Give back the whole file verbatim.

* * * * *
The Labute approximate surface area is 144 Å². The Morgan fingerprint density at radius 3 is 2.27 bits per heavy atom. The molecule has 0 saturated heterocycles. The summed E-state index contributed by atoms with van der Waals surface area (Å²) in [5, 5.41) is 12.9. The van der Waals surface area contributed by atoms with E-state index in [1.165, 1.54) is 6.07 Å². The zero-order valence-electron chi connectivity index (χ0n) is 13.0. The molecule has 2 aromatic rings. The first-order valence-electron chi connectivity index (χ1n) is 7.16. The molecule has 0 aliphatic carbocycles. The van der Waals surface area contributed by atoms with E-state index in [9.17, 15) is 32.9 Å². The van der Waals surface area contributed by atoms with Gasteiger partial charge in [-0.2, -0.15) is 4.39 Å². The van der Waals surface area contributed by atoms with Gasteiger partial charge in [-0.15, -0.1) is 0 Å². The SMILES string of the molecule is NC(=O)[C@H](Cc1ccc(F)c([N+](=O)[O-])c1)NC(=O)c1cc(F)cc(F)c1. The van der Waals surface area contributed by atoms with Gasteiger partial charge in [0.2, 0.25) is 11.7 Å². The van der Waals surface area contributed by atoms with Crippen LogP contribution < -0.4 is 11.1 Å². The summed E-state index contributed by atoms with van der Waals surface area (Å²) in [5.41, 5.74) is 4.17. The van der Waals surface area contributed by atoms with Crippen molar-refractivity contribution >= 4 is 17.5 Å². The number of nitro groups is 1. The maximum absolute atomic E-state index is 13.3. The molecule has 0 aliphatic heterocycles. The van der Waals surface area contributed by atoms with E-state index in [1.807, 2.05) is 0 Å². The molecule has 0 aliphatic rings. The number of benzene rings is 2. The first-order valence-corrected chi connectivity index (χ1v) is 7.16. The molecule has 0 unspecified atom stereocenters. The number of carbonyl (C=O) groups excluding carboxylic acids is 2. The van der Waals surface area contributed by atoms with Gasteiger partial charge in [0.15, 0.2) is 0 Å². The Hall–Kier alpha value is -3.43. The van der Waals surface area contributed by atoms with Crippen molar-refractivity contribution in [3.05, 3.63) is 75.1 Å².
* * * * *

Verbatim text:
The Labute approximate surface area is 144 Å². The Morgan fingerprint density at radius 3 is 2.27 bits per heavy atom. The molecule has 0 saturated heterocycles. The summed E-state index contributed by atoms with van der Waals surface area (Å²) in [5, 5.41) is 12.9. The van der Waals surface area contributed by atoms with E-state index in [1.165, 1.54) is 6.07 Å². The zero-order valence-electron chi connectivity index (χ0n) is 13.0. The molecule has 2 aromatic rings. The first-order valence-electron chi connectivity index (χ1n) is 7.16. The molecule has 0 aliphatic carbocycles. The van der Waals surface area contributed by atoms with E-state index in [9.17, 15) is 32.9 Å². The van der Waals surface area contributed by atoms with Gasteiger partial charge in [-0.2, -0.15) is 4.39 Å². The van der Waals surface area contributed by atoms with Gasteiger partial charge in [-0.15, -0.1) is 0 Å². The SMILES string of the molecule is NC(=O)[C@H](Cc1ccc(F)c([N+](=O)[O-])c1)NC(=O)c1cc(F)cc(F)c1. The van der Waals surface area contributed by atoms with Gasteiger partial charge in [0.2, 0.25) is 11.7 Å². The van der Waals surface area contributed by atoms with Crippen LogP contribution < -0.4 is 11.1 Å². The summed E-state index contributed by atoms with van der Waals surface area (Å²) in [5.41, 5.74) is 4.17. The van der Waals surface area contributed by atoms with Crippen molar-refractivity contribution >= 4 is 17.5 Å². The number of nitro groups is 1. The maximum absolute atomic E-state index is 13.3. The molecule has 0 aliphatic heterocycles. The van der Waals surface area contributed by atoms with E-state index in [1.807, 2.05) is 0 Å². The molecule has 0 aliphatic rings. The number of benzene rings is 2. The first-order valence-corrected chi connectivity index (χ1v) is 7.16. The molecule has 0 unspecified atom stereocenters. The number of carbonyl (C=O) groups excluding carboxylic acids is 2. The van der Waals surface area contributed by atoms with Gasteiger partial charge in [0.15, 0.2) is 0 Å². The Hall–Kier alpha value is -3.43. The van der Waals surface area contributed by atoms with Crippen molar-refractivity contribution in [3.05, 3.63) is 75.1 Å².